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The Mails during War

Both loyalists and revolutionaries feared interception and censorship when using the official posts during war. Loyalists remained faithful to the established Parliamentary Post, but had to send their letters out of the mails when crossing revolutionary lines. Revolutionaries set up a competing system, the Constitutional Post, to send letters without supporting the British government.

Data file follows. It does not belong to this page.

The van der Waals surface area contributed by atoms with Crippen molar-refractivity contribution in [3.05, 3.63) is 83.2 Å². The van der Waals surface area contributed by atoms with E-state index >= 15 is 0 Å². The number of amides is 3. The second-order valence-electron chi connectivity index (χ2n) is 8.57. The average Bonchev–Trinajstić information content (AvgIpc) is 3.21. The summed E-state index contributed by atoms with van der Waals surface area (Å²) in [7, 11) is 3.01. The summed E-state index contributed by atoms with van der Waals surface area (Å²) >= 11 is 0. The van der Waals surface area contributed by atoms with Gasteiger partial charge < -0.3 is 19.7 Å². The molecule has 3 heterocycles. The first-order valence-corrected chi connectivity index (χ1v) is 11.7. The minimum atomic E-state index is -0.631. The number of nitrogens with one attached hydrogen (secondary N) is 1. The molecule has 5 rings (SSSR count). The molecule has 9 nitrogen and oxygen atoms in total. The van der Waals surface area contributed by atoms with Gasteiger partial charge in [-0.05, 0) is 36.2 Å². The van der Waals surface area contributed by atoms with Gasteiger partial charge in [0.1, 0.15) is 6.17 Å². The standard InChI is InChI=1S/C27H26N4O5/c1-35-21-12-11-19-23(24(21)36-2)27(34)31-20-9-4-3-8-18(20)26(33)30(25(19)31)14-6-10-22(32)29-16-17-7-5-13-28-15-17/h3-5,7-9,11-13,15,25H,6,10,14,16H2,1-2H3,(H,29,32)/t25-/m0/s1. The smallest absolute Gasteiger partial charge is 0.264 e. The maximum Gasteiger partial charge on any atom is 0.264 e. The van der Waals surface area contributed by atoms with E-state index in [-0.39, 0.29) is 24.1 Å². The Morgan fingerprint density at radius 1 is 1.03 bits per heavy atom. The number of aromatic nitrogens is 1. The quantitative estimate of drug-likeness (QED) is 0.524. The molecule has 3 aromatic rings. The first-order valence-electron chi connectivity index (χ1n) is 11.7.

Explore below and choose your side. In the loyalist section learn about the Bostonian trader, Henry Lloyd and the Second Boston Tea Party, on the revolutionary side, explore two perspectives on life at Camp Valley Forge.

Loyalist: Boston, 1775
Revolutionary: Valley Forge, 1778

What problems did the mails face after the war was over?

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